This week the Road Not Taken takes a look into the world of the NCAA Division II tennis. This is a NCAA Division that is full of athletes from all around the world. Our first team is the Columbus State University Cougars. And our second team to look at is the Abilene Christian University Wildcats.
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The Cougars of Columbus State University Men’s Tennis vs. The Wildcats of Abilene Christian University Men’s Tennis
The Road Not Taken takes another look at Women’s Tennis programs at the Division 1 Level. Here we have two teams from different conferences and different parts of the country. The University of South Carolina located in Columbia, S.C. is in the SEC. The University of Montana is in the Big Sky Conference and is located in Missoula, MT. The football team competes in the NCAA I-AA level but the rest of the sports participate at the NCAA I-A level.
This week the road not taken goes to the NCAA Division III level and we take a look at two teams from that obscure NCAA Division where the most important thing is academics and athletics is a distant second. At the Division III level all the things people want to point to as being wrong with collegiate athletics are solved. Programs are not run by money and schools have the right perspective on programs–winning is not supposed to be the number one goal. D-III schools compete in athletics as a non-revenue-making, extracurricular activity for students; hence, they may not offer athletic scholarships, they may not redshirt freshmen for non-medical reasons, and they may not use endowments or funds whose primary purpose is to benefit their athletic programs.
Also, under NCAA rules, D-III schools “shall not award financial aid to any student on the basis of athletics leadership, ability, participation or performance”. Financial aid given to athletes must be awarded under the same procedures as for the general student body, and the proportion of total financial aid given to athletes “shall be closely equivalent to the percentage of student-athletes within the student body.”
This week with the “Road Not Taken” we are looking at two teams in very different parts of the country. New Mexico State University is located in the southwest at Las Cruces, New Mexico. Boston University, is located in Boston, Massachusetts. Both schools compete at the Division 1 level.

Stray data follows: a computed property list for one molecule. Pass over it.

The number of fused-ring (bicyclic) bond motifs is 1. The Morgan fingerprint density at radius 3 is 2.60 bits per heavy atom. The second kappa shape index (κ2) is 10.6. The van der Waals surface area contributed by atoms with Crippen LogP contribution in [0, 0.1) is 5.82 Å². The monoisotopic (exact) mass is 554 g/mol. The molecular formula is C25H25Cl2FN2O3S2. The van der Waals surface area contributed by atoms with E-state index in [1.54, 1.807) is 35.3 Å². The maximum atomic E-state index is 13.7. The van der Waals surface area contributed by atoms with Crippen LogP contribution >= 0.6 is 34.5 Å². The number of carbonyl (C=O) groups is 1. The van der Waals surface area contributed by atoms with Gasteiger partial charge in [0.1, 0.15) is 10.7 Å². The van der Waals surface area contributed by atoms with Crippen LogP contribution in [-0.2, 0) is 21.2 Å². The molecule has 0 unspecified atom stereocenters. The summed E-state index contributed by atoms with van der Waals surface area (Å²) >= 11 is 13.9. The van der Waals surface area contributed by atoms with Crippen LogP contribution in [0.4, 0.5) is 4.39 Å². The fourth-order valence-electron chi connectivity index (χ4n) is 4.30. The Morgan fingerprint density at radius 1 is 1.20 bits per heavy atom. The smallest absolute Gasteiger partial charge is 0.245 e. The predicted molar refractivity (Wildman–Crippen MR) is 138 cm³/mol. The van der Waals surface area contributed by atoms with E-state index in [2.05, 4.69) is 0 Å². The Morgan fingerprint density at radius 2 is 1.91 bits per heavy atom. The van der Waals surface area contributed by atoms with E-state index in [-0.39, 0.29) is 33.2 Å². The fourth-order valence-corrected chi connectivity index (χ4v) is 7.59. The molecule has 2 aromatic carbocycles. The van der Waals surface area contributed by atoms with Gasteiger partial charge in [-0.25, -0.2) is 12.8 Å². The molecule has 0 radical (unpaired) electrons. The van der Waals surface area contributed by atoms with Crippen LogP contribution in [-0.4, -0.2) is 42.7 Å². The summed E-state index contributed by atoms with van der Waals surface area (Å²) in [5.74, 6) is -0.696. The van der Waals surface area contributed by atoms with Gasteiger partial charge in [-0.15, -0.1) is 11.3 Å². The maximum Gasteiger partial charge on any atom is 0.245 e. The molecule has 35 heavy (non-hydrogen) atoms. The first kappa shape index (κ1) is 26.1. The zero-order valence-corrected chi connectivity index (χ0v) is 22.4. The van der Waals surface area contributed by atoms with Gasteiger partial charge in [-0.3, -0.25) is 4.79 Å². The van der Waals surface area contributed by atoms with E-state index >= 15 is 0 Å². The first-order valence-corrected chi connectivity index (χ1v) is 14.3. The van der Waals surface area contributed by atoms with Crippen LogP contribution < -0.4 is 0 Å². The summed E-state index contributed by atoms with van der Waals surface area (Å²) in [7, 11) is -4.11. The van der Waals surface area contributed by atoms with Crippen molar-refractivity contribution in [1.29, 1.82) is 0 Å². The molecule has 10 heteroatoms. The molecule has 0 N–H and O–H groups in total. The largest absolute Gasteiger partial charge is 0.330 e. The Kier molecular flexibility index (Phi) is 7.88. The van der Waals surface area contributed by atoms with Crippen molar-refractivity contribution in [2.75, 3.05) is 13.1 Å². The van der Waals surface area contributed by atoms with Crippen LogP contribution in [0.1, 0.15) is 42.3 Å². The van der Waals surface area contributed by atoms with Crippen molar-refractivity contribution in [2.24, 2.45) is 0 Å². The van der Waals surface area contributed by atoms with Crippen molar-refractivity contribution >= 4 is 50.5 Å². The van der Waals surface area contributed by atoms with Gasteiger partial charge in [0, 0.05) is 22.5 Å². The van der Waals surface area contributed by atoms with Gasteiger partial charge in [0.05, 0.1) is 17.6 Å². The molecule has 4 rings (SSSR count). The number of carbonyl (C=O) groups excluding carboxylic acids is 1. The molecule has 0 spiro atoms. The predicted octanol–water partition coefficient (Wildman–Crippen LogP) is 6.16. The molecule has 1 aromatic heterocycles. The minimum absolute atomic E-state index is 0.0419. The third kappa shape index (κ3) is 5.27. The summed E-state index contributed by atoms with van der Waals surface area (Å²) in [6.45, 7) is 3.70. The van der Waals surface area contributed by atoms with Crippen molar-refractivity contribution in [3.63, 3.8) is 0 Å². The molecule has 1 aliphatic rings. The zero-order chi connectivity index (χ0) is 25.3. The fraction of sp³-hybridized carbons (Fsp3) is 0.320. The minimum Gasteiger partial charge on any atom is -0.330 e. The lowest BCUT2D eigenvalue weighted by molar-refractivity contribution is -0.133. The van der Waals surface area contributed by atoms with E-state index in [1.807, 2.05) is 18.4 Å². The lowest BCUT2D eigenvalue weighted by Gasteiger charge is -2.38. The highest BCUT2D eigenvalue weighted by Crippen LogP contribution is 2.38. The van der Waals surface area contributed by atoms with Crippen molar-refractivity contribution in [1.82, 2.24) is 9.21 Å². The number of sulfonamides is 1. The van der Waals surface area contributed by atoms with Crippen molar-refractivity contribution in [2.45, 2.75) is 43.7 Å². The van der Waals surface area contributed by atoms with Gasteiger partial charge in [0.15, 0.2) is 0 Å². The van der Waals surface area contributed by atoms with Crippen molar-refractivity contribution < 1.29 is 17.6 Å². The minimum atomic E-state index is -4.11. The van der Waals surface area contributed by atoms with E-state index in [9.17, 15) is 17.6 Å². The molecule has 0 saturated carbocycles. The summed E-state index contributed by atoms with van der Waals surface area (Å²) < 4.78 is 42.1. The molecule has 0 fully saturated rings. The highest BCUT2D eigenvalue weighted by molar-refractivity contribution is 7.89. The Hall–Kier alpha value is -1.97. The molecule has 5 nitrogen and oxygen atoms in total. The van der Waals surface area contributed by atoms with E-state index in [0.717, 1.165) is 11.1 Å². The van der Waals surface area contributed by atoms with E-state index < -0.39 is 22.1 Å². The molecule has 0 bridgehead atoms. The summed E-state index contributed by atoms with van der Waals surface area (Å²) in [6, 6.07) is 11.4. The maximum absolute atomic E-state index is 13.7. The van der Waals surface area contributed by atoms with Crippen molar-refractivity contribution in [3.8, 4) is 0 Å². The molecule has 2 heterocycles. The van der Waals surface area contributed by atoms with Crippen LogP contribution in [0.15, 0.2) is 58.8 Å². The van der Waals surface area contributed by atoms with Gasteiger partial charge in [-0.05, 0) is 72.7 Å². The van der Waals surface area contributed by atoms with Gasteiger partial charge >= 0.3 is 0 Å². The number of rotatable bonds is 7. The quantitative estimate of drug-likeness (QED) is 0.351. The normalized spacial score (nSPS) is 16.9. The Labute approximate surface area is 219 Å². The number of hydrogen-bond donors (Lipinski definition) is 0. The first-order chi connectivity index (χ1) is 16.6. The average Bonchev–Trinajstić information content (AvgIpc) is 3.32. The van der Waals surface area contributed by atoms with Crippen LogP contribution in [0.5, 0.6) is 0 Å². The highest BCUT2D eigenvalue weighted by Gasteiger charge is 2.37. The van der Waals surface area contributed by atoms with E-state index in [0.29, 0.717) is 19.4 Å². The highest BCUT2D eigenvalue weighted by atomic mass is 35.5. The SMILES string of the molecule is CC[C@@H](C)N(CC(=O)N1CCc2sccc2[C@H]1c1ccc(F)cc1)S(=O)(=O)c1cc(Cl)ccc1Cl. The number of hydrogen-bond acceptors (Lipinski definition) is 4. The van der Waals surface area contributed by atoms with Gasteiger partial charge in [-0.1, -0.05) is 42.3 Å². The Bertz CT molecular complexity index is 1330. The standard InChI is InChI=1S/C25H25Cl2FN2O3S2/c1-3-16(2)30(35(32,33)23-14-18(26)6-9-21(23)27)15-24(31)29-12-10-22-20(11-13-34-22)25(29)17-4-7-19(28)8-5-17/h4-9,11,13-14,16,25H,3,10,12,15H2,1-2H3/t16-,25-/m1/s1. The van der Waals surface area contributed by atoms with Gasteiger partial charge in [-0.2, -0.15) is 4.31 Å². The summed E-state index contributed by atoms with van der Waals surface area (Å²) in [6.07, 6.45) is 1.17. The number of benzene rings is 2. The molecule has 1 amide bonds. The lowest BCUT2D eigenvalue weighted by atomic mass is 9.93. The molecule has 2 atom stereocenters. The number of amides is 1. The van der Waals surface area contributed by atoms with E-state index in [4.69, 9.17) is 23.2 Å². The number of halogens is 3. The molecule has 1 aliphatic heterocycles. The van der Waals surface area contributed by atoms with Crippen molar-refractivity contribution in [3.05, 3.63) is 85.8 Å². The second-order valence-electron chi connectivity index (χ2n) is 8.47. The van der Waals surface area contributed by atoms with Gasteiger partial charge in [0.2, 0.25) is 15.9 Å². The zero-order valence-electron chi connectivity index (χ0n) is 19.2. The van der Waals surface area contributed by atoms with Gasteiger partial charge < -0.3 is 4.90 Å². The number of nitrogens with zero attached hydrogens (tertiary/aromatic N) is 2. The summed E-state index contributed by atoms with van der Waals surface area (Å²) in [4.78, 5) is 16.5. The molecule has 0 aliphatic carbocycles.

Ok, here we have two different programs, in two different conferences and two different roads the coaches have chosen with filling their rosters. The Head Coach at Auburn is Eric Shore and he is a good coach and good guy, but look at the roster–all the players except one are foreign. Now let’s take a look at the University of Notre Dame Men’s team coached by Bobby Bayliss (another good guy and good coach) and you see a striking contrast in that their roster has all Americans except for one foreigner.
To me whether you choose to have foreign players on your team or not is a choice you should be able to make as an institution, athletic department and coach. It should not be made by others for you. When this happens it is a mandate. And I have not seen many mandates I like.
Two roads diverged in a yellow wood, And sorry I could not travel both And be one traveler, long I stood And looked down one as far as I could To where it bent in the undergrowth; Then took the other, as just as fair, And having perhaps the better claim Because it was grassy and wanted wear, Though as for that the passing there Had worn them really about the same, And both that morning equally lay In leaves no step had trodden black. Oh, I marked the first for another day! Yet knowing how way leads on to way I doubted if I should ever come back. I shall be telling this with a sigh Somewhere ages and ages hence: Two roads diverged in a wood, and I, I took the one less traveled by, And that has made all the difference.
Robert Frost, The Road Not Taken